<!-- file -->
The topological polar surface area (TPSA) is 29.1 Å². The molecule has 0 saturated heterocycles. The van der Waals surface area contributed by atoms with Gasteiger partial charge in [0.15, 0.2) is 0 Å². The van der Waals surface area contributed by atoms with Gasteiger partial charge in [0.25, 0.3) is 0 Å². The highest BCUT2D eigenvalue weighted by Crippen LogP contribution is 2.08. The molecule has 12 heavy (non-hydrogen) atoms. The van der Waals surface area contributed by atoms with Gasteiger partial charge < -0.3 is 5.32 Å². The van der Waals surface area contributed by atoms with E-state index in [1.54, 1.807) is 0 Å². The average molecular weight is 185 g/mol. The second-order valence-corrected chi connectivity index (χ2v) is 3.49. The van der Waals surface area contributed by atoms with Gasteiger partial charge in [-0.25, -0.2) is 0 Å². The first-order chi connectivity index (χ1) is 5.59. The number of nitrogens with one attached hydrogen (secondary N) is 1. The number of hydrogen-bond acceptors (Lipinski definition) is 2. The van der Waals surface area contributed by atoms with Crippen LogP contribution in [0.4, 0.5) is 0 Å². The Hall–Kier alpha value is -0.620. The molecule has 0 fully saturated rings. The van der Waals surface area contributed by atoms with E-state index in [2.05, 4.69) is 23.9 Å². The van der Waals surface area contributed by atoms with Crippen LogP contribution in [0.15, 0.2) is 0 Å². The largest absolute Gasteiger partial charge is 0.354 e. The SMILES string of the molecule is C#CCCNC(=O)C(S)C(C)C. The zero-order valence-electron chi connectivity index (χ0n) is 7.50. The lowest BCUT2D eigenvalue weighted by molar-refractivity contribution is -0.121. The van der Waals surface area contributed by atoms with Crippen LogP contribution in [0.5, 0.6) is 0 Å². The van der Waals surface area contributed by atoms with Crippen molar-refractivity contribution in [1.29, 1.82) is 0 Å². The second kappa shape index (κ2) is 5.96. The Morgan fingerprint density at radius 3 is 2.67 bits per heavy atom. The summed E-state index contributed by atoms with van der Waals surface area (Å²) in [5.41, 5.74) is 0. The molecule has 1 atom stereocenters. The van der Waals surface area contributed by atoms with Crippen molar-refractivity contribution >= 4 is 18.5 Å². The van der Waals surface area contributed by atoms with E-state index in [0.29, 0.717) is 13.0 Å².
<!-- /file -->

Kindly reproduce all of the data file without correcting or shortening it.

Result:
The topological polar surface area (TPSA) is 29.1 Å². The molecule has 0 saturated heterocycles. The van der Waals surface area contributed by atoms with Gasteiger partial charge in [0.15, 0.2) is 0 Å². The van der Waals surface area contributed by atoms with Gasteiger partial charge in [0.25, 0.3) is 0 Å². The highest BCUT2D eigenvalue weighted by Crippen LogP contribution is 2.08. The molecule has 12 heavy (non-hydrogen) atoms. The van der Waals surface area contributed by atoms with Gasteiger partial charge < -0.3 is 5.32 Å². The van der Waals surface area contributed by atoms with E-state index in [1.54, 1.807) is 0 Å². The average molecular weight is 185 g/mol. The second-order valence-corrected chi connectivity index (χ2v) is 3.49. The van der Waals surface area contributed by atoms with Gasteiger partial charge in [-0.25, -0.2) is 0 Å². The first-order chi connectivity index (χ1) is 5.59. The number of nitrogens with one attached hydrogen (secondary N) is 1. The number of hydrogen-bond acceptors (Lipinski definition) is 2. The van der Waals surface area contributed by atoms with Crippen LogP contribution in [0.4, 0.5) is 0 Å². The Hall–Kier alpha value is -0.620. The molecule has 0 fully saturated rings. The van der Waals surface area contributed by atoms with E-state index in [2.05, 4.69) is 23.9 Å². The van der Waals surface area contributed by atoms with Crippen LogP contribution in [0.15, 0.2) is 0 Å². The largest absolute Gasteiger partial charge is 0.354 e. The SMILES string of the molecule is C#CCCNC(=O)C(S)C(C)C. The zero-order valence-electron chi connectivity index (χ0n) is 7.50. The lowest BCUT2D eigenvalue weighted by molar-refractivity contribution is -0.121. The van der Waals surface area contributed by atoms with Crippen LogP contribution in [0.5, 0.6) is 0 Å². The van der Waals surface area contributed by atoms with Crippen molar-refractivity contribution in [1.29, 1.82) is 0 Å². The second kappa shape index (κ2) is 5.96. The Morgan fingerprint density at radius 3 is 2.67 bits per heavy atom. The summed E-state index contributed by atoms with van der Waals surface area (Å²) in [5.41, 5.74) is 0. The molecule has 1 atom stereocenters. The van der Waals surface area contributed by atoms with Crippen molar-refractivity contribution >= 4 is 18.5 Å². The van der Waals surface area contributed by atoms with E-state index in [0.29, 0.717) is 13.0 Å².